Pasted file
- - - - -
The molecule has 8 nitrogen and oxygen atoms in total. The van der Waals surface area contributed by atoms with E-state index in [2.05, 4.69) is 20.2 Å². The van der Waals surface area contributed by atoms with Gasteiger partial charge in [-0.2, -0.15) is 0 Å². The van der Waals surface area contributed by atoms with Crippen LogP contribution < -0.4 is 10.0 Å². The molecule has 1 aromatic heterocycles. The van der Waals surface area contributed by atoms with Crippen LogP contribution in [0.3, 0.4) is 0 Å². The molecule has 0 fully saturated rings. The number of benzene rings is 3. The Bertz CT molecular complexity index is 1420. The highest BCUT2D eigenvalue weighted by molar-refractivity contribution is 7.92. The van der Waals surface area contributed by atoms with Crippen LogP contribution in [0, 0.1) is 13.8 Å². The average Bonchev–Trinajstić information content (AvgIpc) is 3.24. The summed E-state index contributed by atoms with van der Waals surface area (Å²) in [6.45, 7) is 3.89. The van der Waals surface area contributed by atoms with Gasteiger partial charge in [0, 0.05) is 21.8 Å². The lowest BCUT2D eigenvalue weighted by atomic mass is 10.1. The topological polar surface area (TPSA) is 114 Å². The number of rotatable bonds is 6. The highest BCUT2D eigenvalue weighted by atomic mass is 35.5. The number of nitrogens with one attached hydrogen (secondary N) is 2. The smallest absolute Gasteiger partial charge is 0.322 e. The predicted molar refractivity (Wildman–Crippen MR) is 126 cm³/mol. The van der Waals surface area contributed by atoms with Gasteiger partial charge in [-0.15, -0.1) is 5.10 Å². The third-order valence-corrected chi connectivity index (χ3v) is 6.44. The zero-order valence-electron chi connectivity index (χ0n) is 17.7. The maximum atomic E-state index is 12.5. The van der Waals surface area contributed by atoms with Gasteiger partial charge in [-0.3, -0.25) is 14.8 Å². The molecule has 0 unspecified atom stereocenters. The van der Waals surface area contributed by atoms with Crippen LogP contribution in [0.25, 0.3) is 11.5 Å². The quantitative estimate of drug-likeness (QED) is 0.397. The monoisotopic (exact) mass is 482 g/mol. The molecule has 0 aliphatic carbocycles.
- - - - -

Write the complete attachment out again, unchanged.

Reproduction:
The molecule has 8 nitrogen and oxygen atoms in total. The van der Waals surface area contributed by atoms with E-state index in [2.05, 4.69) is 20.2 Å². The van der Waals surface area contributed by atoms with Gasteiger partial charge in [-0.2, -0.15) is 0 Å². The van der Waals surface area contributed by atoms with Crippen LogP contribution < -0.4 is 10.0 Å². The molecule has 1 aromatic heterocycles. The van der Waals surface area contributed by atoms with Crippen LogP contribution in [0.3, 0.4) is 0 Å². The molecule has 0 fully saturated rings. The number of benzene rings is 3. The Bertz CT molecular complexity index is 1420. The highest BCUT2D eigenvalue weighted by molar-refractivity contribution is 7.92. The van der Waals surface area contributed by atoms with Crippen LogP contribution in [0, 0.1) is 13.8 Å². The average Bonchev–Trinajstić information content (AvgIpc) is 3.24. The summed E-state index contributed by atoms with van der Waals surface area (Å²) in [6.45, 7) is 3.89. The van der Waals surface area contributed by atoms with Gasteiger partial charge in [0, 0.05) is 21.8 Å². The lowest BCUT2D eigenvalue weighted by atomic mass is 10.1. The topological polar surface area (TPSA) is 114 Å². The number of rotatable bonds is 6. The highest BCUT2D eigenvalue weighted by atomic mass is 35.5. The number of nitrogens with one attached hydrogen (secondary N) is 2. The smallest absolute Gasteiger partial charge is 0.322 e. The predicted molar refractivity (Wildman–Crippen MR) is 126 cm³/mol. The van der Waals surface area contributed by atoms with Gasteiger partial charge in [-0.15, -0.1) is 5.10 Å². The third-order valence-corrected chi connectivity index (χ3v) is 6.44. The zero-order valence-electron chi connectivity index (χ0n) is 17.7. The maximum atomic E-state index is 12.5. The van der Waals surface area contributed by atoms with Gasteiger partial charge in [-0.3, -0.25) is 14.8 Å². The molecule has 0 unspecified atom stereocenters. The van der Waals surface area contributed by atoms with Crippen LogP contribution in [0.25, 0.3) is 11.5 Å². The quantitative estimate of drug-likeness (QED) is 0.397. The monoisotopic (exact) mass is 482 g/mol. The molecule has 0 aliphatic carbocycles.